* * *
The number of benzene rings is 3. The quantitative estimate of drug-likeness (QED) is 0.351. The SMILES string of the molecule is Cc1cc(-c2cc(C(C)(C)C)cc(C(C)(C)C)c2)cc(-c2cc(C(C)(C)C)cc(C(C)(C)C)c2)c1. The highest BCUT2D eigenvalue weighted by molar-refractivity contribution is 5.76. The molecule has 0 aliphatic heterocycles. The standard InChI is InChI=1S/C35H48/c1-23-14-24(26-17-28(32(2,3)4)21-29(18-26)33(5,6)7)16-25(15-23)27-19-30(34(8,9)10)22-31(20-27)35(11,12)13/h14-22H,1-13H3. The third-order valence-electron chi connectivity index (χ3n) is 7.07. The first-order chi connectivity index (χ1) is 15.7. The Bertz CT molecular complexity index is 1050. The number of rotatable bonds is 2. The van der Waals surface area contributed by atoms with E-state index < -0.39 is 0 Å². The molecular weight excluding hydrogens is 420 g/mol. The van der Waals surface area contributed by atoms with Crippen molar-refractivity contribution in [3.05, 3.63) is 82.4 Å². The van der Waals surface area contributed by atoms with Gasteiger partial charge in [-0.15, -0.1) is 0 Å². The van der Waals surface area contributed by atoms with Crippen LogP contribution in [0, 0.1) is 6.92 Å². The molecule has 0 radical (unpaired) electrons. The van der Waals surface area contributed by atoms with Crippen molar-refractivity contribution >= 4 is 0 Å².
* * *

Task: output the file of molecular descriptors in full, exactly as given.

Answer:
The number of benzene rings is 3. The quantitative estimate of drug-likeness (QED) is 0.351. The SMILES string of the molecule is Cc1cc(-c2cc(C(C)(C)C)cc(C(C)(C)C)c2)cc(-c2cc(C(C)(C)C)cc(C(C)(C)C)c2)c1. The highest BCUT2D eigenvalue weighted by molar-refractivity contribution is 5.76. The molecule has 0 aliphatic heterocycles. The standard InChI is InChI=1S/C35H48/c1-23-14-24(26-17-28(32(2,3)4)21-29(18-26)33(5,6)7)16-25(15-23)27-19-30(34(8,9)10)22-31(20-27)35(11,12)13/h14-22H,1-13H3. The third-order valence-electron chi connectivity index (χ3n) is 7.07. The first-order chi connectivity index (χ1) is 15.7. The Bertz CT molecular complexity index is 1050. The number of rotatable bonds is 2. The van der Waals surface area contributed by atoms with E-state index < -0.39 is 0 Å². The molecular weight excluding hydrogens is 420 g/mol. The van der Waals surface area contributed by atoms with Crippen molar-refractivity contribution in [3.05, 3.63) is 82.4 Å². The van der Waals surface area contributed by atoms with Gasteiger partial charge in [-0.15, -0.1) is 0 Å². The van der Waals surface area contributed by atoms with Crippen LogP contribution in [0, 0.1) is 6.92 Å². The molecule has 0 radical (unpaired) electrons. The van der Waals surface area contributed by atoms with Crippen molar-refractivity contribution >= 4 is 0 Å².